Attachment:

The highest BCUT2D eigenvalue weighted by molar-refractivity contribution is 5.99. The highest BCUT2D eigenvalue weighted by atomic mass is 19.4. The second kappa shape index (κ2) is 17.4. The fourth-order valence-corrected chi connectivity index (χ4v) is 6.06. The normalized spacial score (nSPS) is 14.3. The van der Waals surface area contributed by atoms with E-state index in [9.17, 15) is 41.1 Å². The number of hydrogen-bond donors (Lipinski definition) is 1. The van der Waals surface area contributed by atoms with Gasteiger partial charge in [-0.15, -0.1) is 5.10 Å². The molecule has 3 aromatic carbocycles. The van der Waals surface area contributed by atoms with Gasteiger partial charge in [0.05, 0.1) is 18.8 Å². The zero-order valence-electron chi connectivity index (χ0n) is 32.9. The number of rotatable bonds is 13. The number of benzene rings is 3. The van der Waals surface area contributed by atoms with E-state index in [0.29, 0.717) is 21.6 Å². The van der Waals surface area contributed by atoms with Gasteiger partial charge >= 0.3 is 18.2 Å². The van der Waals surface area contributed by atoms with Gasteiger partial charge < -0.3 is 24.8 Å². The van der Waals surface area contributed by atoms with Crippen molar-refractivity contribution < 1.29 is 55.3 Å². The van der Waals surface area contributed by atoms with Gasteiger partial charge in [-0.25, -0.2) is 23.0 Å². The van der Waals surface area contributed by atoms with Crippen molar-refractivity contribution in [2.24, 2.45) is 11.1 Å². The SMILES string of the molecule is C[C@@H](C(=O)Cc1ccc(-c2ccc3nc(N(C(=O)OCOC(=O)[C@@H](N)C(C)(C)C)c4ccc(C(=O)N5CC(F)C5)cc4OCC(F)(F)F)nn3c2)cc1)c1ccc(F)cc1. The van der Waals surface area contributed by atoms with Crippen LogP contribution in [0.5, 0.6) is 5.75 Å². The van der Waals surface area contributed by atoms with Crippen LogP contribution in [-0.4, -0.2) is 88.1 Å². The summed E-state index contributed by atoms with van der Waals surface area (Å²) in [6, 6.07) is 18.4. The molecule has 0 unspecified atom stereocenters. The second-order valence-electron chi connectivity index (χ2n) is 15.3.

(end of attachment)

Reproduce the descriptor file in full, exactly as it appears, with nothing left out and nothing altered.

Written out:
The highest BCUT2D eigenvalue weighted by molar-refractivity contribution is 5.99. The highest BCUT2D eigenvalue weighted by atomic mass is 19.4. The second kappa shape index (κ2) is 17.4. The fourth-order valence-corrected chi connectivity index (χ4v) is 6.06. The normalized spacial score (nSPS) is 14.3. The van der Waals surface area contributed by atoms with E-state index in [9.17, 15) is 41.1 Å². The number of hydrogen-bond donors (Lipinski definition) is 1. The van der Waals surface area contributed by atoms with Gasteiger partial charge in [-0.15, -0.1) is 5.10 Å². The molecule has 3 aromatic carbocycles. The van der Waals surface area contributed by atoms with Gasteiger partial charge in [0.05, 0.1) is 18.8 Å². The zero-order valence-electron chi connectivity index (χ0n) is 32.9. The number of rotatable bonds is 13. The number of benzene rings is 3. The van der Waals surface area contributed by atoms with E-state index in [0.29, 0.717) is 21.6 Å². The van der Waals surface area contributed by atoms with Gasteiger partial charge >= 0.3 is 18.2 Å². The van der Waals surface area contributed by atoms with Gasteiger partial charge < -0.3 is 24.8 Å². The van der Waals surface area contributed by atoms with Crippen molar-refractivity contribution < 1.29 is 55.3 Å². The van der Waals surface area contributed by atoms with Gasteiger partial charge in [-0.25, -0.2) is 23.0 Å². The van der Waals surface area contributed by atoms with Crippen molar-refractivity contribution in [2.24, 2.45) is 11.1 Å². The SMILES string of the molecule is C[C@@H](C(=O)Cc1ccc(-c2ccc3nc(N(C(=O)OCOC(=O)[C@@H](N)C(C)(C)C)c4ccc(C(=O)N5CC(F)C5)cc4OCC(F)(F)F)nn3c2)cc1)c1ccc(F)cc1. The van der Waals surface area contributed by atoms with Crippen LogP contribution in [0.5, 0.6) is 5.75 Å². The van der Waals surface area contributed by atoms with Crippen LogP contribution in [-0.4, -0.2) is 88.1 Å². The summed E-state index contributed by atoms with van der Waals surface area (Å²) in [6, 6.07) is 18.4. The molecule has 0 unspecified atom stereocenters. The second-order valence-electron chi connectivity index (χ2n) is 15.3.